And those increased costs are also impacting Ryan Warinner.
He used to work full-time as a massage therapist, but his hours were cut way back during the pandemic, so he started driving for Uber Eats about six months ago to make ends meet.
At the time, he could consistently pull in an extra $300 to $400 a month, working about 12 hours a week during the lunch and dinner rushes.
On a good night, he can earn $16 to $18 an hour. But when it’s slow? It’s closer to $8 an hour before taxes and expenses.
“I would say over the last few months — and this month in particular — the income has definitely come down,” Warinner said.
Higher gas prices mean he’s paying nearly twice as much to fill up his car than in January. And in response, he’s driving less.
Uber Eats drivers only get paid while delivering an order, and it’s now easier to actually lose money by accepting a delivery because of the distance traveled.
“If you take an order way out there, you’re basically eating the cost of coming back to a hot spot to get another order,” he said. “Up front it looks like a good deal, but when you start looking at it a little closer, you realize ‘OK, I’m going to lose money on this.’”
In response to higher gas prices, Uber introduced an additional payout of 55 cents per delivery. But that payout is the same whether the delivery is one or five miles, and it’s also a little less than the federal mileage reimbursement rate of 58.5 cents.
“It felt like a slap in the face, especially because I just started another job doing home health for physical therapy — so driving to the patient’s home,” Warinner said.
There, he gets reimbursed 55 cents per mile, with an additional 30 cents per mile for the next 60 days in light of the high gas prices.
And he’s an employee — not an independent contractor — getting paid a flat rate of $40 per visit, which works out to about $35 an hour.
Warinner said Uber helped him cover expenses and put food on the table when his hours were cut. But with his new job and the declining pay, he doesn’t see a reason to continue putting in the extra work.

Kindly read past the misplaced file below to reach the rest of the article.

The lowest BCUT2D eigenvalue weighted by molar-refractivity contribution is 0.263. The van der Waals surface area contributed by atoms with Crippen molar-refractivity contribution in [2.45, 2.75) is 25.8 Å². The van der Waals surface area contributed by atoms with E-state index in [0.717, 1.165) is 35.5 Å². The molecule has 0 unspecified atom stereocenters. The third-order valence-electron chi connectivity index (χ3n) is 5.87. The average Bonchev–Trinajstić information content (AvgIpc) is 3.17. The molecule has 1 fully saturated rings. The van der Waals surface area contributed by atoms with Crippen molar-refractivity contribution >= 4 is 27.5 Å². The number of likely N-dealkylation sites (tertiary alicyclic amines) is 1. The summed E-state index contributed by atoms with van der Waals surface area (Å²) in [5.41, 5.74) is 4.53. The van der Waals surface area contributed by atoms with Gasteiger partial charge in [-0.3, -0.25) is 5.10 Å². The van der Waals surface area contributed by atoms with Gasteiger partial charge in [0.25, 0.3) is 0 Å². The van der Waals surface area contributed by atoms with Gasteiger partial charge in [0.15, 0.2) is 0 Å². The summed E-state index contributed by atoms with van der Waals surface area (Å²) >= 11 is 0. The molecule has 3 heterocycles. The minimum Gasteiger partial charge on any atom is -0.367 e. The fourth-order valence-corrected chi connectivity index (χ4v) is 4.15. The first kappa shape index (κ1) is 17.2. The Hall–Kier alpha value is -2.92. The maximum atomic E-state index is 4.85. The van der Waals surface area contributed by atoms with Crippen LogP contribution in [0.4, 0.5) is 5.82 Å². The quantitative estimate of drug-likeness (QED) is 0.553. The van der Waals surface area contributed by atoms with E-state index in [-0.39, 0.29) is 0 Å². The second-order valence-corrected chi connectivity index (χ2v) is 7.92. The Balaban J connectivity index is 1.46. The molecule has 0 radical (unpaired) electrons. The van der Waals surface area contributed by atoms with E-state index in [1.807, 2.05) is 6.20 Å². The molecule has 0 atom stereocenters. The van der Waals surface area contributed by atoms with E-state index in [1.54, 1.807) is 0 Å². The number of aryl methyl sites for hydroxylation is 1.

“For people like myself where it’s not necessary anymore, there’s still an appeal to do it because of the flexibility — but at the end of the day, it just needs to be worth it,” Warinner said. “I might as well just actually enjoy my time and reduce the wear and tear on my vehicle.”
To get him back, he said Uber should “take care of its drivers.”
“Employees are not putting up with this kind of stuff anymore,” Warinner said. “Without your drivers, you guys have nothing. Increase the upfront reimbursement to your drivers, do better about reimbursements right now for the mileage.”
But the opposite is true for Tom Russell — despite higher gas prices, he plans to keep driving. The difference? He delivers full-time for DineIn, a local company that only serves Michiana.
He’s driven for the company for the past 21 years. At the start of the pandemic, he was working 60 to 70 hours a week. Now, he’s cut back to around 40 hours.
A typical day means he’s driving 100 to 150 miles.
“I’ve driven just about everywhere you can think of at this point,” Russell said.
Russell is still an independent contractor, but he’s usually earning around $26 or $27 an hour — that’s made up of a delivery fee per order, which scales based on distance, and tips.
With higher gas prices, his profit has gone down — but he said he’s still making a decent income.
“I always look at the bigger picture of these things,” Russell said. “Because me working for DineIn for so long, I’ve seen the peaks and valleys of gas prices.”
Because he’s still making money — and unlike Warinner and Jonah — Russell said he doesn’t plan to stop driving any time soon.
“We have to ride this thing out, let it go,” he said. “And I choose not to focus on the things I cannot control.”
If you appreciate this kind of journalism on your local NPR station, please support it by donating here.